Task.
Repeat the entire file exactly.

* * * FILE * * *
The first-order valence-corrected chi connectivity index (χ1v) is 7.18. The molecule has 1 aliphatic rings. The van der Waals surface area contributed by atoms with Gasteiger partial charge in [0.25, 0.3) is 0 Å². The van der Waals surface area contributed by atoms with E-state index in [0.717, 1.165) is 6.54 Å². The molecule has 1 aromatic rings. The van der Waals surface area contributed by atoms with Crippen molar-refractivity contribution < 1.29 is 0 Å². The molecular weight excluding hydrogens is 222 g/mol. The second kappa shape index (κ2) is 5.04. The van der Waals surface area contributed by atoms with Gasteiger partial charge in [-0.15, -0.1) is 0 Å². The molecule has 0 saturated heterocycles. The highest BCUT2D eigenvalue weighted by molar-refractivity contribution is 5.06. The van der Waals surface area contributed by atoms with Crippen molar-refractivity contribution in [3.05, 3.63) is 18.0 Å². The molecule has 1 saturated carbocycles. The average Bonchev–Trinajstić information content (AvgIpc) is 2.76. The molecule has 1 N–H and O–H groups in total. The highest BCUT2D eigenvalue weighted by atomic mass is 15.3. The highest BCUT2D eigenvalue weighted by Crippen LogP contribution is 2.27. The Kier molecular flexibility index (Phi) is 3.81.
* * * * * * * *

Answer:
The first-order valence-corrected chi connectivity index (χ1v) is 7.18. The molecule has 1 aliphatic rings. The van der Waals surface area contributed by atoms with Gasteiger partial charge in [0.25, 0.3) is 0 Å². The van der Waals surface area contributed by atoms with E-state index in [0.717, 1.165) is 6.54 Å². The molecule has 1 aromatic rings. The van der Waals surface area contributed by atoms with Crippen molar-refractivity contribution < 1.29 is 0 Å². The molecular weight excluding hydrogens is 222 g/mol. The second kappa shape index (κ2) is 5.04. The van der Waals surface area contributed by atoms with Gasteiger partial charge in [-0.15, -0.1) is 0 Å². The molecule has 0 saturated heterocycles. The highest BCUT2D eigenvalue weighted by molar-refractivity contribution is 5.06. The van der Waals surface area contributed by atoms with Crippen molar-refractivity contribution in [3.05, 3.63) is 18.0 Å². The molecule has 1 saturated carbocycles. The average Bonchev–Trinajstić information content (AvgIpc) is 2.76. The molecule has 1 N–H and O–H groups in total. The highest BCUT2D eigenvalue weighted by atomic mass is 15.3. The highest BCUT2D eigenvalue weighted by Crippen LogP contribution is 2.27. The Kier molecular flexibility index (Phi) is 3.81.